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Inspection Summary


Overall summary & rating

Good

Updated 16 May 2016

The Foscote Hospital opened in Banbury, Oxfordshire, in 1981. In October 2014, the hospital came out of a ten-year management contract with a large healthcare company and returned to being independently managed. The Foscote Private Hospital is a charitable trust providing services to patients in Banbury, Oxfordshire and the surrounding areas of, Northamptonshire, Warwickshire, Gloucestershire and Buckinghamshire.

The hospital provides surgical and medical treatments for patients using private medical insurance. Some procedures are offered under the NHS Any Qualified Provider Contract as well as a self-pay option for those patients who prefer to fund themselves.

The on-site facilities include an endoscopy suite, an operating theatre with laminar air-flow and consulting rooms supported by an imaging department offering X-ray and ultrasound. Physiotherapy treatment is offered as an inpatient and outpatient service in its own dedicated and fully-equipped physiotherapy suite. There are 12 patient bedrooms, all with a nurse-call system, en-suite bathrooms, free Wi-Fi access, a television and a telephone.

Services offered include cardiology, cosmetic surgery, dermatology, general medicine, general surgery, gynaecology, ophthalmology, oral & maxillofacial surgery, orthopaedics, rheumatology, respiratory medicine, urology, radiology and physiotherapy. There are no emergency facilities at this hospital.

We undertook a comprehensive inspection of The Foscote Private Hospital in July 2015. At that inspection, we rated the hospital overall as inadequate. Surgery was rated as inadequate and outpatients and diagnostic imaging as requires improvement. We rated safety, effective and well-led as inadequate for the surgical service. This was because the staffing levels, the skills and training levels, working practices in the operating department and medicines were not always safely managed. There was not a consistent approach to the use of national guidance to ensure patients received effective care and treatment. In the operating department, staff were undertaking roles which they were either not qualified for or not assessed as competent to perform.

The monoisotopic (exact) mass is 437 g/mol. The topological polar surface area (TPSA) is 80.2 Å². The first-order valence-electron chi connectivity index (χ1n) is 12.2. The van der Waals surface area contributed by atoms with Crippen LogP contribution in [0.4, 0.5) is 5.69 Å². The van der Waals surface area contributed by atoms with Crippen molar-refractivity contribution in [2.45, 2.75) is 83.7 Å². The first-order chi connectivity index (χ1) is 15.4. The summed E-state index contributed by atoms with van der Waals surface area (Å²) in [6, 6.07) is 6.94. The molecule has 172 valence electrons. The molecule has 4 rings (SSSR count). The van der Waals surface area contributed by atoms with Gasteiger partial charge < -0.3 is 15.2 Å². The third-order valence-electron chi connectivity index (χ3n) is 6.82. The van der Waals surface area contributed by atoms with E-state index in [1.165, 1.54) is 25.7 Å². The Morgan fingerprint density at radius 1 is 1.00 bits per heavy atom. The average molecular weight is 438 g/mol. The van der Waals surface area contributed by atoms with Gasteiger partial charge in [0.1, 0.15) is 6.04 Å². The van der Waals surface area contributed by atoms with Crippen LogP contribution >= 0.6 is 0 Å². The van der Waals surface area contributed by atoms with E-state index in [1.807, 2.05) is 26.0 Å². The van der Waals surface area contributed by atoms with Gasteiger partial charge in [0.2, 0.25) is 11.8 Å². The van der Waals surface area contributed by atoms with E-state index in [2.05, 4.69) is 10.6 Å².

Governance practices to monitor risk and quality were not embedded across the whole hospital, including in the endoscopy department and theatres. The quality of the service was not being monitored effectively through audit and some working practices were out of line with hospital policies and national guidance. Risks were not adequately identified, assessed or managed.

We undertook an unannounced focused inspection of the surgery service at The Foscote Private Hospital in August 2015. At that inspection, we concentrated on specific areas of noncompliance identified during the comprehensive inspection around surgery. Some improvements had been made, but there had been insufficient changes in the six week period since the comprehensive inspection for these changes to be fully embedded. There was not sufficient evidence to change the ratings applied at the comprehensive inspection and the overall rating of inadequate remained.

We undertook a further unannounced comprehensive inspection of the surgery and outpatients and diagnostic imaging services on 19 January 2016. The inspection team of five included an inspection manager, two CQC inspectors and two specialist advisers, an operating department manager and an infection control lead nurse with outpatients experience.

Our overall rating for this hospital was “good”.

Are services safe at this hospital?

By safe, we mean that people are protected from abuse and avoidable harm.

We rated safety as “good” in both surgery and outpatients and diagnostic imaging.

  • There were sufficient staff in all areas. Staff followed relevant infection control practices and all clinical areas were clean and tidy. All theatre staff participated in the Five Steps to Safer Surgery. Staff had access to the equipment they needed and medical equipment was in date for servicing.
  • Staff reported incidents in line with hospital policy and the learning was shared to improve services. Staff understood the principles of openness and transparency that are encompassed within duty of candour.
  • Risk assessments for patients were completed and there were processes in place to support patients who became unwell. Staff were able to describe the different types of abuse and understood the importance of raising a safeguarding concern.

Are services effective at this hospital?

By effective, we mean that people’s care, treatment and support achieves good outcomes, promotes a good quality of life and is based on the best available evidence.

We rated effectiveness “good” in surgery. We inspected but did not rate effectiveness in outpatients and diagnostic imaging.